Therefore, OEM sales teams are usually smaller and more specialized than sales teams focused on end-customers. Sales Professionals who focus on OEM have the needed experience and skills to put together complex deals at the executive level.
The ability to manage teams, both internally and externally, is essential. Although the volume of sales is smaller, the deals themselves are significantly larger. A successful OEM channel can account for a large percentage of a company’s revenue.
In building an OEM channel, there can be internal competition between your direct sales force and your OEM sales force because end-customers can also be potential OEM customers. It is paramount to create alignment between direct sales and your OEM sales force and foster teamwork.
The goal is to leverage your direct sales team’s relationships with the prospective OEM client and the expertise your OEM sales force has in structuring and closing OEM deals. One organizational method is to have OEM overlays work with the direct sales force and diffuse conflict by expanding the commission for opportunities that involve two sales professionals – thereby promoting teamwork.
Normally, a 10% commission is paid on deals. With a 2X compensation structure, both the direct and OEM reps get a 10% commission. With a 1.5X structure, each sales representative gets paid 7.5% – or one gets paid 5%, and the other gets paid 10%. There are many ways to structure OEM overlays and incentivize cooperation between sales teams. The key is to have all sales professionals aligned to achieve the same goal without any internal friction.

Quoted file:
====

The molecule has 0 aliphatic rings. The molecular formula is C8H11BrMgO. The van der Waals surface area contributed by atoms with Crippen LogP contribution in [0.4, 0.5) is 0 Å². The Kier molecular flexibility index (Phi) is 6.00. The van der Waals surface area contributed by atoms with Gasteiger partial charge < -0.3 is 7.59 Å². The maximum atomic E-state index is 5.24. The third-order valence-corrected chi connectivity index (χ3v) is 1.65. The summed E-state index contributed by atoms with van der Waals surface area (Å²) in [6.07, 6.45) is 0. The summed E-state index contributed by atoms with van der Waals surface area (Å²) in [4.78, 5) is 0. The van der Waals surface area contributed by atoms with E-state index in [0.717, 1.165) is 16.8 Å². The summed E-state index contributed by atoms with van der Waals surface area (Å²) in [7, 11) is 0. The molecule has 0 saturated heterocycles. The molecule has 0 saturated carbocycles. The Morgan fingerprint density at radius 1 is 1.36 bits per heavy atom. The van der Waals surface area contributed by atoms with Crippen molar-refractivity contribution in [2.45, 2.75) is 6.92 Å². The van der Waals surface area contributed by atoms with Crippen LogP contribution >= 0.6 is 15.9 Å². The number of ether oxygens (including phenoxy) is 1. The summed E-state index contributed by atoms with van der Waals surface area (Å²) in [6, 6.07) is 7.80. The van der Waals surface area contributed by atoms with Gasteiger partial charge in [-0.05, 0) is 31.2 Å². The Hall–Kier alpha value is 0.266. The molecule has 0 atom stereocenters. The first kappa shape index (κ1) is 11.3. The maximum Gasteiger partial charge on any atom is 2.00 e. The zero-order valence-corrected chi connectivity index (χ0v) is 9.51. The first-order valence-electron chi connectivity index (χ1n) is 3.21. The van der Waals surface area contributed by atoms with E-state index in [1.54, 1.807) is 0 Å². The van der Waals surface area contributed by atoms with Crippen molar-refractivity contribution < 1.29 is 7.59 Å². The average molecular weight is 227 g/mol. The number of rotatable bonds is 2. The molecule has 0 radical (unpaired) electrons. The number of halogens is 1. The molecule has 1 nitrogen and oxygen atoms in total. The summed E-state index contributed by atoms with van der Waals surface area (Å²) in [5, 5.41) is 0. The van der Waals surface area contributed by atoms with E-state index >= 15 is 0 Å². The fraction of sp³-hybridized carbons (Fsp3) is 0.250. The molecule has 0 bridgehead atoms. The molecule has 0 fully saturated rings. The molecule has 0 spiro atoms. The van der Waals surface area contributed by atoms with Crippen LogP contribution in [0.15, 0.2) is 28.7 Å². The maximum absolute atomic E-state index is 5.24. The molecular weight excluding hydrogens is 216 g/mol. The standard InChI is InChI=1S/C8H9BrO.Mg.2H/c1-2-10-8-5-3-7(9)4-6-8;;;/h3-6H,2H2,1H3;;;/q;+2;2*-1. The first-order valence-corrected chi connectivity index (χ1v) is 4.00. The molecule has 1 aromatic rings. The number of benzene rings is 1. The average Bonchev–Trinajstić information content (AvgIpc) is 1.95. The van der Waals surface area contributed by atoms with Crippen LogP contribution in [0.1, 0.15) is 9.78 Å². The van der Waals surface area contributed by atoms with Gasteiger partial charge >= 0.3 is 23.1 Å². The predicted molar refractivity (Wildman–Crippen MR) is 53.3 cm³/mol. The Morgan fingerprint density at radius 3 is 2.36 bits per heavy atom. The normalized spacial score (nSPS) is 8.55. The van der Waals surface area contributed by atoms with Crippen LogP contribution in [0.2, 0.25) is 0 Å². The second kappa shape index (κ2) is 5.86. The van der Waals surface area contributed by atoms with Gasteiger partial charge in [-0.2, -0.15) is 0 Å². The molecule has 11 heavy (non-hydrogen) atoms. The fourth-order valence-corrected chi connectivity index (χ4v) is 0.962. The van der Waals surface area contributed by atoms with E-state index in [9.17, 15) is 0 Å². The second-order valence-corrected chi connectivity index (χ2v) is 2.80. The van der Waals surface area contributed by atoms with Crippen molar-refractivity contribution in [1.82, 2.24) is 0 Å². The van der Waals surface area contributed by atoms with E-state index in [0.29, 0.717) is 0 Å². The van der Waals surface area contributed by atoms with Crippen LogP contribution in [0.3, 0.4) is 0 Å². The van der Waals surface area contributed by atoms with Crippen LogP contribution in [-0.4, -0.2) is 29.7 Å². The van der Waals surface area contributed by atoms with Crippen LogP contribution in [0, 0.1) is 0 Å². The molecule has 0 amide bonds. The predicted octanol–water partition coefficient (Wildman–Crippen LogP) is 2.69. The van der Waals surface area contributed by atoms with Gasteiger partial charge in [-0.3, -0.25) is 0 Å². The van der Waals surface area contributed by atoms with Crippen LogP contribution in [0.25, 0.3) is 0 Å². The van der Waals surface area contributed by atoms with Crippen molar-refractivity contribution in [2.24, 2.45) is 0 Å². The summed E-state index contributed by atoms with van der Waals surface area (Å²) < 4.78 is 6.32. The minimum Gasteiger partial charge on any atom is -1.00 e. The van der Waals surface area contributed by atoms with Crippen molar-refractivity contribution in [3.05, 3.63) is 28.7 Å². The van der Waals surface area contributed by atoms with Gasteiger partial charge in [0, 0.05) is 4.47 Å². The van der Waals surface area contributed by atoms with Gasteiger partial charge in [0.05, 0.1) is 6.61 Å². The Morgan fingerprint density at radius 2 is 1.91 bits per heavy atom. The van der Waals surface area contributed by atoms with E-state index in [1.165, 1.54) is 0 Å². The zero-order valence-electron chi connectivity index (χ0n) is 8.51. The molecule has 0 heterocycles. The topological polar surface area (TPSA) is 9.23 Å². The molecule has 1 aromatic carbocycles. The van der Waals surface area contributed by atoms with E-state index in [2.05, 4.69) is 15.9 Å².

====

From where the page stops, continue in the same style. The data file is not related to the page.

OEM sales cycle
Sales cycles for an OEM are usually long; six to 12 months is not atypical. Understanding some of the reasons why these sales cycles are long will help you deploy tactics to help accelerate the sales cycle.
Compared with direct to end-customer deals, OEM contracts:
- Have larger financial commitments by the licensee, meaning the decision process can be slow
- Are dependent upon product release schedules for implementation and start dates
- Require core development resources from the licensee, which is always in short supply
- Touch a lot more divisions, so it takes time to get them all aligned and create consensus
- Often need the approval from multiple C-level executives
- Are more complicated from a legal perspective, and the contracting process can get bogged down